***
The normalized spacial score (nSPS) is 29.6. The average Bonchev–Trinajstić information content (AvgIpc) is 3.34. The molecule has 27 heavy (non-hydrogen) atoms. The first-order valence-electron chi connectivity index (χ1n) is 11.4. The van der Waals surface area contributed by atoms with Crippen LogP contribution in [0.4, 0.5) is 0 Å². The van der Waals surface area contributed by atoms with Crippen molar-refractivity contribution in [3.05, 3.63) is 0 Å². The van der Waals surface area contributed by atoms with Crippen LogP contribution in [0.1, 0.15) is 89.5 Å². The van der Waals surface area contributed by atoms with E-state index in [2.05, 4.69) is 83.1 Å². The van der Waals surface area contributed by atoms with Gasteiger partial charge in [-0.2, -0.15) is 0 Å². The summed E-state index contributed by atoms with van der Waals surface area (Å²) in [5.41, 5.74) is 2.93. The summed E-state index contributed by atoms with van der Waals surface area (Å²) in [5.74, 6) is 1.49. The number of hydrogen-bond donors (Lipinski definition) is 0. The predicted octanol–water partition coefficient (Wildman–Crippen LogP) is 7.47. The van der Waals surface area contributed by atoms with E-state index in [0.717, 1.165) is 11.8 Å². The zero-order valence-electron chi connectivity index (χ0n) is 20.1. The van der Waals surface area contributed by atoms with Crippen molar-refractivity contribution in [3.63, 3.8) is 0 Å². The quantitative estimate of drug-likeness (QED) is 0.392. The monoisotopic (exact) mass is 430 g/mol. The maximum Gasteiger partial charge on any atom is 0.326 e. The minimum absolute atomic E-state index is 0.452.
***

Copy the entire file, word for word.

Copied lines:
The normalized spacial score (nSPS) is 29.6. The average Bonchev–Trinajstić information content (AvgIpc) is 3.34. The molecule has 27 heavy (non-hydrogen) atoms. The first-order valence-electron chi connectivity index (χ1n) is 11.4. The van der Waals surface area contributed by atoms with Crippen LogP contribution in [0.4, 0.5) is 0 Å². The van der Waals surface area contributed by atoms with Crippen molar-refractivity contribution in [3.05, 3.63) is 0 Å². The van der Waals surface area contributed by atoms with Crippen LogP contribution in [0.1, 0.15) is 89.5 Å². The van der Waals surface area contributed by atoms with E-state index in [2.05, 4.69) is 83.1 Å². The van der Waals surface area contributed by atoms with Gasteiger partial charge in [-0.2, -0.15) is 0 Å². The summed E-state index contributed by atoms with van der Waals surface area (Å²) in [5.41, 5.74) is 2.93. The summed E-state index contributed by atoms with van der Waals surface area (Å²) in [5.74, 6) is 1.49. The number of hydrogen-bond donors (Lipinski definition) is 0. The predicted octanol–water partition coefficient (Wildman–Crippen LogP) is 7.47. The van der Waals surface area contributed by atoms with E-state index in [0.717, 1.165) is 11.8 Å². The zero-order valence-electron chi connectivity index (χ0n) is 20.1. The van der Waals surface area contributed by atoms with Crippen molar-refractivity contribution in [3.63, 3.8) is 0 Å². The quantitative estimate of drug-likeness (QED) is 0.392. The monoisotopic (exact) mass is 430 g/mol. The maximum Gasteiger partial charge on any atom is 0.326 e. The minimum absolute atomic E-state index is 0.452.